You are here
Singapore shares fall at Monday’s open amid increased trade-war jitters; STI down 0.23% to 3,110.50
SINGAPORE stocks slipped when trading began at the start of the week, along with other Asian markets, amid escalating trade-war angst from US moves against Mexico and India, as well as China's retaliation against American measures.
The Straits Times Index headed down 0.23 per cent or 7.26 points to 3,110.50 as at 9.03am on Monday.
Losers outnumbers gainers 203 to 125, after 831.18 million securities worth S$1.12 billion changed hands.
Among the most heavily traded by volume, QT Vascular was flat at 0.3 Singapore cent with 7.72 million shares changing hands. Golden Agri-Resources fell 0.5 Singapore cent or 1.89 per cent to S$0.26 with 6.02 million shares traded. Singtel was trading down two Singapore cents or 0.63 per cent at S$3.18 on a cum-dividend basis, with 2.31 million shares traded.
Banking stocks slumped on Monday’s open. DBS was down 18 Singapore cents or 0.74 per cent to S$24.11, UOB lost four cents or 0.17 per cent to S$23.46, while OCBC Bank fell one cent or 0.1 per cent to S$10.56.
Other active index stocks included Ascendas Reit which headed down one Singapore cent or 0.34 per cent to S$2.91, and Genting Singapore which slipped 0.5 Singapore cent or 0.58 per cent to 86.5 cents.
Indofood Agri Resources (IndoAgri) gained 5.5 Singapore cents or 20 per cent to S$0.33 on Monday’s open, after Indonesian instant noodle heavyweight Indofood Sukses Makmur raised its buyout offer price for IndoAgri to 32.75 Singapore cents on Sunday.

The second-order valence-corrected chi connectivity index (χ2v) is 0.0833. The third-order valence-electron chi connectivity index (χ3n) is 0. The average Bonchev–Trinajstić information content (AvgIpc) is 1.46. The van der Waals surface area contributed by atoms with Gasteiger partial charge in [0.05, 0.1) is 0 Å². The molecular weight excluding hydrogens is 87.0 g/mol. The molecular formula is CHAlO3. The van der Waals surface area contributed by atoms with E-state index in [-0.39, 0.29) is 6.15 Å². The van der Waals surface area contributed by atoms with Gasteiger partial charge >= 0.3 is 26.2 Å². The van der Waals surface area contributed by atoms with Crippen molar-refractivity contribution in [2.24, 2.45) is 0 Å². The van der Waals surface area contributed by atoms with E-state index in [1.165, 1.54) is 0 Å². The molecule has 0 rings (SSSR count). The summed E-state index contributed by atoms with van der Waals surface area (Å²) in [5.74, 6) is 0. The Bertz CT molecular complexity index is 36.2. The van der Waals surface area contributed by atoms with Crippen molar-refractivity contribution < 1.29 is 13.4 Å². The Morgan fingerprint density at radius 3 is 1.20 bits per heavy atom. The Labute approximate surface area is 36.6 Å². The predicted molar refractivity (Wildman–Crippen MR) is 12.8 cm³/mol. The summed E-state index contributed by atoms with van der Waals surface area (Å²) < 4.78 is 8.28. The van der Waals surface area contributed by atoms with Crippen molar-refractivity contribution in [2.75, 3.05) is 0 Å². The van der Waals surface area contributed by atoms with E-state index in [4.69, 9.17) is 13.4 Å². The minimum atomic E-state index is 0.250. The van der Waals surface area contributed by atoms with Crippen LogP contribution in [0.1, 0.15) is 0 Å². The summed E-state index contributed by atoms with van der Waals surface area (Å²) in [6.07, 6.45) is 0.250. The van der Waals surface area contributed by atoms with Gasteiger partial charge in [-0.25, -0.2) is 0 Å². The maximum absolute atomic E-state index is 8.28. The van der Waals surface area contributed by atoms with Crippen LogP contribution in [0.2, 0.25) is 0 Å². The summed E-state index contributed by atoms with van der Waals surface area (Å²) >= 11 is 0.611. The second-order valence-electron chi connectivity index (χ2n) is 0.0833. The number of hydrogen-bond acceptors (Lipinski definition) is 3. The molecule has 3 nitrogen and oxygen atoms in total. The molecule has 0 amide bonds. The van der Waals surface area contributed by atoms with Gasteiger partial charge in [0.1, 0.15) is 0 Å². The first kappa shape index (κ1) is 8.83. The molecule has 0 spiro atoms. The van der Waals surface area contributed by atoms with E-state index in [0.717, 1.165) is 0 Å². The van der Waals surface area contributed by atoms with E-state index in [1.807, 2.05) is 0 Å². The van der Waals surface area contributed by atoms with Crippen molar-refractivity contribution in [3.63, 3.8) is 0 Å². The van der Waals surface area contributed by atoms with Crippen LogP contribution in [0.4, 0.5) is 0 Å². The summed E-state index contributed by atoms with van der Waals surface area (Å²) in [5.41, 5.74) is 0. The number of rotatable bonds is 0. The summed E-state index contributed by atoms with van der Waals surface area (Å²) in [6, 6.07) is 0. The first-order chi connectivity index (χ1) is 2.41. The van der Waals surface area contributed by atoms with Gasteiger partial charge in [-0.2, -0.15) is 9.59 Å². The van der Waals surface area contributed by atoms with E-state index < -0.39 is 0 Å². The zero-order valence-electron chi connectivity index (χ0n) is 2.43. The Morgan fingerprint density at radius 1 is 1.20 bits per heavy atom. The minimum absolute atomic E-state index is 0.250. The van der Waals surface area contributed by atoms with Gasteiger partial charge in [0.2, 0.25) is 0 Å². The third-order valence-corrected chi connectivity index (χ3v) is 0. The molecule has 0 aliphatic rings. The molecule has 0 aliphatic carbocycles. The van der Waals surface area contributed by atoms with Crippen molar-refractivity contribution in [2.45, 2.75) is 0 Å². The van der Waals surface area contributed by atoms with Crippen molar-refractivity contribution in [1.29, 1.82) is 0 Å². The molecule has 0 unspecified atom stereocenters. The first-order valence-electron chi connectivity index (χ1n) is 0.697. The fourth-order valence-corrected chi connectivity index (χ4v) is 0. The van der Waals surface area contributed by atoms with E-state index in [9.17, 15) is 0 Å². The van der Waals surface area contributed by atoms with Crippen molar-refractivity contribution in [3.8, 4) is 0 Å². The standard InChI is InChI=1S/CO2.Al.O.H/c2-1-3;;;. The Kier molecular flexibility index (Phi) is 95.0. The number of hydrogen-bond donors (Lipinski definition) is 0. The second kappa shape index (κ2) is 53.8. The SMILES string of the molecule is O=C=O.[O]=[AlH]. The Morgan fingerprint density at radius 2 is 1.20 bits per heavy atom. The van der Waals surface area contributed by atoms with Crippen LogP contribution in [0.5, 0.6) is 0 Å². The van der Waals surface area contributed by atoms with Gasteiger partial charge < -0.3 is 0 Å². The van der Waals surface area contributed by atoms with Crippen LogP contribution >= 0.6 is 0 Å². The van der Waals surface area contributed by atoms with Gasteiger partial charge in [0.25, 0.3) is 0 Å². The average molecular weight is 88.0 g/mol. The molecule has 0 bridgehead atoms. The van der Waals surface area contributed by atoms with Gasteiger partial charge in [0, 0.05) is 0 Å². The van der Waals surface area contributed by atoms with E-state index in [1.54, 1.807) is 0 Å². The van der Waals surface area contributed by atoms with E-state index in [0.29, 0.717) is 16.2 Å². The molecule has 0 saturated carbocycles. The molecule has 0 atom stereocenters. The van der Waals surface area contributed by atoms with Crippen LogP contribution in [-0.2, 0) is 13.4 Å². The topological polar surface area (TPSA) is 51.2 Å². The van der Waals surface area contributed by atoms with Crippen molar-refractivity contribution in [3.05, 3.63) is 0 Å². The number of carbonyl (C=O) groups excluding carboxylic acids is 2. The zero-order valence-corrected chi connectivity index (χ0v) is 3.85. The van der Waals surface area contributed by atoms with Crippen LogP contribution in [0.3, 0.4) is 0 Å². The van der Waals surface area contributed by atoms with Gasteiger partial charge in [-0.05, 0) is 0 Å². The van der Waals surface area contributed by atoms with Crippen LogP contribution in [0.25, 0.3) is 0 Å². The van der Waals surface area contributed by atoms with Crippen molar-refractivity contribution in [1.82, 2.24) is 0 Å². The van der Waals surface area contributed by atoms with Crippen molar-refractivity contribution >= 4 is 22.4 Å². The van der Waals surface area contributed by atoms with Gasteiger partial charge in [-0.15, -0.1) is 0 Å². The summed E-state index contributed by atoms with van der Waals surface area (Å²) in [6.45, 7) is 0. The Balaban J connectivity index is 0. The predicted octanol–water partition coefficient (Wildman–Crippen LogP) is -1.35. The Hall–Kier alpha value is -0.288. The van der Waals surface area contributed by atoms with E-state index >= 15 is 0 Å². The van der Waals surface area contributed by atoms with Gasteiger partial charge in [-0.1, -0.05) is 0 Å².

CapitaLand rose one Singapore cent or 0.31 per cent to S$3.23, while CapitaLand Mall Trust (CMT) also moved up one cent or 0.42 per cent to S$2.42. CapitaLand and CMT had on Monday morning announced that Funan had achieved 92 per cent in commitment for retail leasing as well as 98 per cent in pre-leasing commitment for its twin office blocks. CapitaLand and City Developments Limited also confirmed their S$400 million acquisition of Liang Court mall on Friday, in a statement to The Business Times.
Meanwhile, in the US, stock-index futures slid on Sunday after China's government blamed the US for the latest collapse in trade talks. Contracts on the S&P 500 Index lost as much as 0.7 per cent after Beijing released a white paper on Sunday saying the escalating trade war between the world's two largest economies has not "made America great again".
Wall Street had earlier sank on Friday after US President Donald Trump threatened to place escalating tariffs on Mexico, with US stocks capping their first monthly decline since last December’s market rout. The S&P 500 Index fell 1.3 per cent on Friday. The Dow Jones Industrial Average recorded its sixth weekly loss, the longest slump since 2011.
In Asia, Tokyo slumped on Monday’s open following end of the week losses on Wall Street with a stronger yen also weighing on the market, while losses were more modest in South Korea and Australia.
Japan’s benchmark Nikkei 225 index slipped 1.42 per cent or 292.4 points to 20,308.76 in early trade, while the broader Topix index was down 1.38 per cent or 20.9 points at 1,491.38.
South Korea’s Kospi index dropped 0.4 per cent, while Australia’s S&P/ASX 200 Index lost 0.3 per cent.
India became the latest country to be targeted by the Trump administration Friday evening, eliminating the country's eligibility to export a number of products to the US duty-free.